When I was younger, I had a wild imagination. I found a crazy amount of inspiration in movies, and I spent a lot of time creating adventures inside my head. I thrived on the words of books and in the far away places they carried my mind. My younger sister and I sent our barbie dolls on rescue missions full of magic and intrigue, and often dressed up as characters from extravagant stories we created out of the air.
I remember feeling, in my childhood, as though the pictures and places in my head were real and surrounded me. I could close my eyes and become a super secret spy, a runaway princess, an orphan searching for adventure. A row of kitchen chairs became a train on which my sister and I would escape. A blanket fort was a hidden cave that offered shelter from harsh weather and evil kings.
This mystery and wonder I found in the world around me fueled my imagination. I held tightly to my mind's distant lands, doodling them terribly in a sketchbook, and writing them down in messy spiral-bound notebooks. I devoured novels, used up many ball point pens, and wished for adventure.
As I grew older, my imagination grew quieter. It remained vibrant and alive when my nose was tucked between the pages of a notebook, or my body was hunched over paper, scribbling furiously. I lamented the fact that slowly, my crude lego castles didn't seem to be quite the fortresses they had been. Blanket forts were wonderful because of the way the light fell through the holes in the blanket, not for their cave-like shelter. Games of dress-up couldn't convince me that I was a tree-climbing princess. The world around me was more present in my mind than my own imaginings, so I felt I had outgrown something that had been very dear to me. Yet as I outgrew the world of dress-up and secret spy escapades barbie adventures, I never stopped my love of reading and writing. I found that new worlds were just as vivid as they had always been inside the pages of a book, and that my pen immensely enjoyed my expanding vocabulary.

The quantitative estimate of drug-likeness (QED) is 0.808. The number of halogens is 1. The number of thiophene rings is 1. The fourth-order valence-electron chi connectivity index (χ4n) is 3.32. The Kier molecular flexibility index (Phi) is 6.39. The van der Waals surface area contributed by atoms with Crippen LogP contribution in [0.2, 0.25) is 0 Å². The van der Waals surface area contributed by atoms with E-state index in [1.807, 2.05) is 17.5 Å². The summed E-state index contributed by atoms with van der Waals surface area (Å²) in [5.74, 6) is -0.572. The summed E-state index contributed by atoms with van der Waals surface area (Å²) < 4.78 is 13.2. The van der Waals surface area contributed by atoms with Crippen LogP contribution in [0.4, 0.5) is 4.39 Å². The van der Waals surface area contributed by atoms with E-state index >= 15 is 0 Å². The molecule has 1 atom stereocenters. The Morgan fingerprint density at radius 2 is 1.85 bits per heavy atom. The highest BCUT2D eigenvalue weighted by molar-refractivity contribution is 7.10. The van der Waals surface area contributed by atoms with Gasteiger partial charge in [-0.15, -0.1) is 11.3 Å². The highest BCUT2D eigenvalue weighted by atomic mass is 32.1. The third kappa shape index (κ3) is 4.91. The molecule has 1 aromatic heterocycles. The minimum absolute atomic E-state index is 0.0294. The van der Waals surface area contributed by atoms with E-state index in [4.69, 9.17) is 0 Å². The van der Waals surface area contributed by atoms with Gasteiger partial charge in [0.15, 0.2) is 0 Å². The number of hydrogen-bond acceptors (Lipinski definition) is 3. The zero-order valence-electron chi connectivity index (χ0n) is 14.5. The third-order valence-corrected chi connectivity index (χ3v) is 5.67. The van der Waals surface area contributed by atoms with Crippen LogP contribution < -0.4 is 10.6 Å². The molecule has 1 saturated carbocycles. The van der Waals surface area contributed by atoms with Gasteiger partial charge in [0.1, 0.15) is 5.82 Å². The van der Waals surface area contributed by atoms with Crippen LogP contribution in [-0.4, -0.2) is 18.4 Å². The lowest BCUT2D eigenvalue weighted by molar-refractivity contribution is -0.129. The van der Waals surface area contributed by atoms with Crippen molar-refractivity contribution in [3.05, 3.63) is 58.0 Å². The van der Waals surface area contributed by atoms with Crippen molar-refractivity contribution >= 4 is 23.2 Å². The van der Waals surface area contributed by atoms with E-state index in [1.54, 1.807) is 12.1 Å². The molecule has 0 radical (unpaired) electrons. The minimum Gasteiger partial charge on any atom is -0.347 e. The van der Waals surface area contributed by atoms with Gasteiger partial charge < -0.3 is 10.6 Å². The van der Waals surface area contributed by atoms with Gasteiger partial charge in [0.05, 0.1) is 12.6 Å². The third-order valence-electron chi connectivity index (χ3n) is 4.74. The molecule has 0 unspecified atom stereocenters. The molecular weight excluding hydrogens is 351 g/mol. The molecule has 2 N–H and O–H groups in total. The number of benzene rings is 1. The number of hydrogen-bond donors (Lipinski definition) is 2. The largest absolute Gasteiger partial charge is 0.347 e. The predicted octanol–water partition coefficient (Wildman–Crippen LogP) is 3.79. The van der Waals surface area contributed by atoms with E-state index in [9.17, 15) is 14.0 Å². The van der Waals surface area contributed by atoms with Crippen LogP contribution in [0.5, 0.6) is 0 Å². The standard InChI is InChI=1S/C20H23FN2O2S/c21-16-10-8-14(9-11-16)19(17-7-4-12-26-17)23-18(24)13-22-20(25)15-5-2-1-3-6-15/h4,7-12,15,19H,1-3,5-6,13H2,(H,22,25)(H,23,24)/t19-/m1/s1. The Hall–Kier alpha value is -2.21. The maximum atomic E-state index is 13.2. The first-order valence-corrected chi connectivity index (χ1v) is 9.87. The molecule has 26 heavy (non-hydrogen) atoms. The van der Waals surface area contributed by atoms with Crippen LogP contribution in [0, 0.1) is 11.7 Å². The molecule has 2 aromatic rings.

I am nineteen now, on the brink of a new decade. Sometimes I look back with fondness at my childhood, and laugh at how simple it was to believe in things bigger than myself. I had a silly, carefree mind. Now, my imagination isn't carefree. It is purposeful. Growing older hasn't stolen wonderment from me, it's just made it something I have to seek out and mold to appreciate. The wisdom that comes with age allows me to embrace those childlike qualities I so loved about childhood. The understanding I have of the world helps me to appreciate the beauty and wonder all around me.
Sometimes it is difficult to see wonder. Sometimes it is laced with sadness. Sometimes what used to be simple is complicated. I think that imagination helps sort things out. Being purposefully imaginative allows me to take a second look, to see things for their potential.
My blog is for me. I want to sort out what I see in the world: the profound, the funny, the sad, the complicated.